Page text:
How Can Community Managers Break Down Silos?

Infographic via The Daily SEO Blog
Infographic via The Daily SEO Blog

At last month’s SF community manager UNconference, we finished off the day with guided discussions based on attendees’ questions. I had a question that had been burning in my mind for quite some time, and I finally had an excellent venue in which to ask it:

How do we, as community managers, most effectively work with the rest of our organization and within our own teams? 

I was immediately taken aback by how many other community managers struggled with this question day-to-day. It’s on our minds constantly.

I was sitting in a circle with about a dozen other community and social media professionals, and two of them (Ayelet Baron and Jure Klepic, both with really inspiring and motivating Twitter feeds, just sayin’) immediately prompted me with the following two sets of questions:

  1. Who are your key advocates in the company? Who is already tuned in to you?
  2. How is your team organized currently? How do you get information from other teams?

I knew the answer very clearly to the first question. My boss is one of my biggest advocates, as well as his boss. That has been a huge source of encouragement for me. But the answer to question two is more puzzling, and I suspect this is the case for many community managers. I know how I get information, and I’m not particularly thrilled about it. I usually get updates through:

  • hearsay (the most annoying form of information gathering)
  • my boss cascading down information (probably my preferred method given these options)
  • running into someone in the hallway
  • All Hands meetings in which I get general information

None of this is very formal. None of it is institutionalized (except the All Hands meetings). None of it is very effective either. I have a sense for the solution to this problem: I have to speak up. I have to ask for the information. I have to hold meetings and get input and ideas from all other parts of the company, as Chris Heur suggested. This is doable and will be done. But what about when I don’t even know what I’m missing? I can’t ask each and every time I need a piece of information, especially if I don’t even know that information is available.

So I know I need buy-in and participation from a couple key departments, including marketing, product, and legal. But what would be even better? Break down those silos completely, as Jure Klepic argued (well, I think his words were, “That is total bullshit.”) They don’t need to exist. They serve very little purpose except to boost people’s egos. They are antiquated and they are likely holding your entire organization back.  After all, the community is part of the product and the product is part of the community. Easier said than done, of course, especially in a growing company, but that’s the ultimate goal. Everyone should have access to information and should be empowered to use it. I told my boss this last week, and he agreed wholeheartedly. He’s struggling with it just as much as I am. People need to talk about this stuff. It needs to be out in the open so we can break it down.There’s no reason to stay in our little compartments and get frustrated with one another. We’ve got a community to strengthen. We’ve got a product to improve. We’ve got money to earn.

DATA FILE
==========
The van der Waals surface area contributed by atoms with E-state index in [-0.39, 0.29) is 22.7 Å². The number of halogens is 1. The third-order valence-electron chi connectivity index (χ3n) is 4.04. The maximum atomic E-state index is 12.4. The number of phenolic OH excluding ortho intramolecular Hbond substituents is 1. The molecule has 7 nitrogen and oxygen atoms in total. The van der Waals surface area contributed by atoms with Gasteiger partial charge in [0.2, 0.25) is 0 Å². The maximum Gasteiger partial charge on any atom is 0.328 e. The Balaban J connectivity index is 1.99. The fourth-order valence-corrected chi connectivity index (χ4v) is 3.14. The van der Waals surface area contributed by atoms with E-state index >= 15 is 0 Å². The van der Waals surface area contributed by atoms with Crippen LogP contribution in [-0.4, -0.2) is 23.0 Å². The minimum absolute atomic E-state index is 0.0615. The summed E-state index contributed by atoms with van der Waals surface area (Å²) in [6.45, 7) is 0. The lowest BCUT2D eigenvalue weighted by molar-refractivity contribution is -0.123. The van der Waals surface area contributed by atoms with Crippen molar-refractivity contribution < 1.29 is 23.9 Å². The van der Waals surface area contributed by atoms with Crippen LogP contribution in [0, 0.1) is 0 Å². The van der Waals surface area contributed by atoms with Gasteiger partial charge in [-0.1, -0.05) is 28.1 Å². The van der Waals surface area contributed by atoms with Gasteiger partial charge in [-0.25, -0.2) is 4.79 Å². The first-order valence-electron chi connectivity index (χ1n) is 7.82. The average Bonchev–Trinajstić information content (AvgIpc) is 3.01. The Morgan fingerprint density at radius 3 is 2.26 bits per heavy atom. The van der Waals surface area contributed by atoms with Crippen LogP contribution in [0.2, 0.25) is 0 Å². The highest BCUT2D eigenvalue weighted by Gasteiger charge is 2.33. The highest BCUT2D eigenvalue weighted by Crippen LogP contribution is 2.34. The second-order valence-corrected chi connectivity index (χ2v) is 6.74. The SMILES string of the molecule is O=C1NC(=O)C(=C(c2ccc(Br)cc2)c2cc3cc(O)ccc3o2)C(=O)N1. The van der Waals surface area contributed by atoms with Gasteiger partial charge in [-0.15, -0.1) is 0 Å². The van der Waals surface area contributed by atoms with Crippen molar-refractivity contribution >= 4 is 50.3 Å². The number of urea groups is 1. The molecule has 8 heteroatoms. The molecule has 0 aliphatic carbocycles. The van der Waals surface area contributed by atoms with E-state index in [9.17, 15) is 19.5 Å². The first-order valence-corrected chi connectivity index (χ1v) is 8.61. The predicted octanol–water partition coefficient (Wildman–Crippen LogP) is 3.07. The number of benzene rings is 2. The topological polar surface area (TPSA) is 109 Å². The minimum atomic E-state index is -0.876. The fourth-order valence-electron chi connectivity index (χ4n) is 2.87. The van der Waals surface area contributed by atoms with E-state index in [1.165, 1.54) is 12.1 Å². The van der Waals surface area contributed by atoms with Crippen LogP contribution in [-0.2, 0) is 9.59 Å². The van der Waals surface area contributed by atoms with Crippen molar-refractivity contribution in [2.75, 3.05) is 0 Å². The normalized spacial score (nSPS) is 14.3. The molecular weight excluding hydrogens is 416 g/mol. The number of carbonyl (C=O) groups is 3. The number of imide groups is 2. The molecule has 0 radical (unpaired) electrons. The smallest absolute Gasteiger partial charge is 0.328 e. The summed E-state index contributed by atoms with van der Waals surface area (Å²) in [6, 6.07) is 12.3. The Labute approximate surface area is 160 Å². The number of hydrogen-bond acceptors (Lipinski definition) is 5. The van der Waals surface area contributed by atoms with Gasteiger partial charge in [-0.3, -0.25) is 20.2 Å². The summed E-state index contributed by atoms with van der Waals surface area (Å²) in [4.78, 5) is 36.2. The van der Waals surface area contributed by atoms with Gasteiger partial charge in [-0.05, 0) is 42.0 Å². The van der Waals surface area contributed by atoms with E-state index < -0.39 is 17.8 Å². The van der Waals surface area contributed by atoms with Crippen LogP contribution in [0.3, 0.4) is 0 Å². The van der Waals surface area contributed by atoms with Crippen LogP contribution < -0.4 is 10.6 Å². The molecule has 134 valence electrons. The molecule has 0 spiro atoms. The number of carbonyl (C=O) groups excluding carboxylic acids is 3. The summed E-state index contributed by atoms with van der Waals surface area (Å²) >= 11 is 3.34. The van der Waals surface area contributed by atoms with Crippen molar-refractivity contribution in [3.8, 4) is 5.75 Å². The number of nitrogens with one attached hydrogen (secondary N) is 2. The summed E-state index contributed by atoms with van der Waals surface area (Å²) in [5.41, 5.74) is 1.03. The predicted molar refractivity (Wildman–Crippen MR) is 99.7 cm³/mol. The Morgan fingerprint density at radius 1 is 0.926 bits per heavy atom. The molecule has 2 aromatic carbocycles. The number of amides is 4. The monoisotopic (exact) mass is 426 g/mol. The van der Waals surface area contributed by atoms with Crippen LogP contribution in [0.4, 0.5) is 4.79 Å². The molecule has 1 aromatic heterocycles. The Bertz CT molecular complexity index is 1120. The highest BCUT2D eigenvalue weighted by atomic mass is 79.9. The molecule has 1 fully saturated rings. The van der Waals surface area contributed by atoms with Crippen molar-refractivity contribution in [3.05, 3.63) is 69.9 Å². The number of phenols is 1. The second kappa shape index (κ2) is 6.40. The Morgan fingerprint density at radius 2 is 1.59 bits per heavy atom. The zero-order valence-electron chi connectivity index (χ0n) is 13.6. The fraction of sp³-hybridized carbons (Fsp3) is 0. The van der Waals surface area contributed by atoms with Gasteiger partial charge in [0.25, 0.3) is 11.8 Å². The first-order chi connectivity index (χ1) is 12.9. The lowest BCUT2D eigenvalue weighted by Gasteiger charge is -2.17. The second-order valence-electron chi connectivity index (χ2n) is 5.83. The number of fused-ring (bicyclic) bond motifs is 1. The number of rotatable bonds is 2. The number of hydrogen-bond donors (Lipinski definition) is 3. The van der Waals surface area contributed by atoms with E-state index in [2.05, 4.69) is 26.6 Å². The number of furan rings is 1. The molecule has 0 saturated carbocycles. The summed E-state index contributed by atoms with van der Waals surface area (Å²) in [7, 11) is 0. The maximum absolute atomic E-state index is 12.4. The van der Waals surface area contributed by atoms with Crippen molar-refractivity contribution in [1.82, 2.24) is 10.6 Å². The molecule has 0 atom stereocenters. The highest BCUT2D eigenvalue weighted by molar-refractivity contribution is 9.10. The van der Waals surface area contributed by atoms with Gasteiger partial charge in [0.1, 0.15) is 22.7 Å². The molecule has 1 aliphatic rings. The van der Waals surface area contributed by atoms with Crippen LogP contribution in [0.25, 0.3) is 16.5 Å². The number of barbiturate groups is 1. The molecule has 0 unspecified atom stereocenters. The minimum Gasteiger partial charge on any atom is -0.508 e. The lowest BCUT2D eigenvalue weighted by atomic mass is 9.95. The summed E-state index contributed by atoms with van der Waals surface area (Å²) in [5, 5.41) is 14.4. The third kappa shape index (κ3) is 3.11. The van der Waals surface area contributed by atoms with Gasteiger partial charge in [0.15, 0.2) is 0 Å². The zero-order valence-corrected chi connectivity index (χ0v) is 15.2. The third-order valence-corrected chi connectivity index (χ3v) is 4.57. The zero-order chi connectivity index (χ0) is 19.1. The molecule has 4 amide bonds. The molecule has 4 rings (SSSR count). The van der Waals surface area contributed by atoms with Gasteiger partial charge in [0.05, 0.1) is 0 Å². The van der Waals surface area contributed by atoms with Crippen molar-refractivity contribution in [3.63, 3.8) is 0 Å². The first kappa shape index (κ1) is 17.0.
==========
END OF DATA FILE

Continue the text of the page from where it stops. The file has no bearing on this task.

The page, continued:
So I leave with these questions, and I am really eager to hear others’ input:

Have any advice or anecdotes about how you work within your larger organizations? Or how you broke through the silos to get to the other side? When did you feel like you were finally in the right place?

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3 thoughts on “How Can Community Managers Break Down Silos?

  1. Personnaly, I try to empower one person in each BU. In the best cases (s)he will be in charge of internal communication on the intranet because he knows his own BU better than me.
    So I try to share my vision of the collaborative enterprise and I give them all the tools that facilitate their own work.
    I plan a monthly meeting and I give figures to pilot everything and they give me feedbacks.
    The difficulty is this is an added task to their daily job.
    They really like when I built a personnalized homepage, it allowes them to differenciate from the others while keeping a common framework.
    I considere that my job have to disappear when everybody will understand how to communicate with new communication technology…
    (sorry for my poor english ; )

    1. I like this idea: have a monthly meeting with all the different departments/stakeholders to share one another’s roadmaps/feedback/concerns, and see where these intersect and prioritize from there. This way, you’re all clued in to one another’s urgent tasks. I think that’s the key here: information-sharing. Also, making sure everyone takes part in the social aspect of business is essential.

      I wonder if/which companies use wikis or other ways of collaborating on their tasks without having to meet face-to-face regularly? I think monthly meetings are fine, but any more than that and things get out of hand…

      Thanks for the input! Your English is great. I wish I could speak French 🙂

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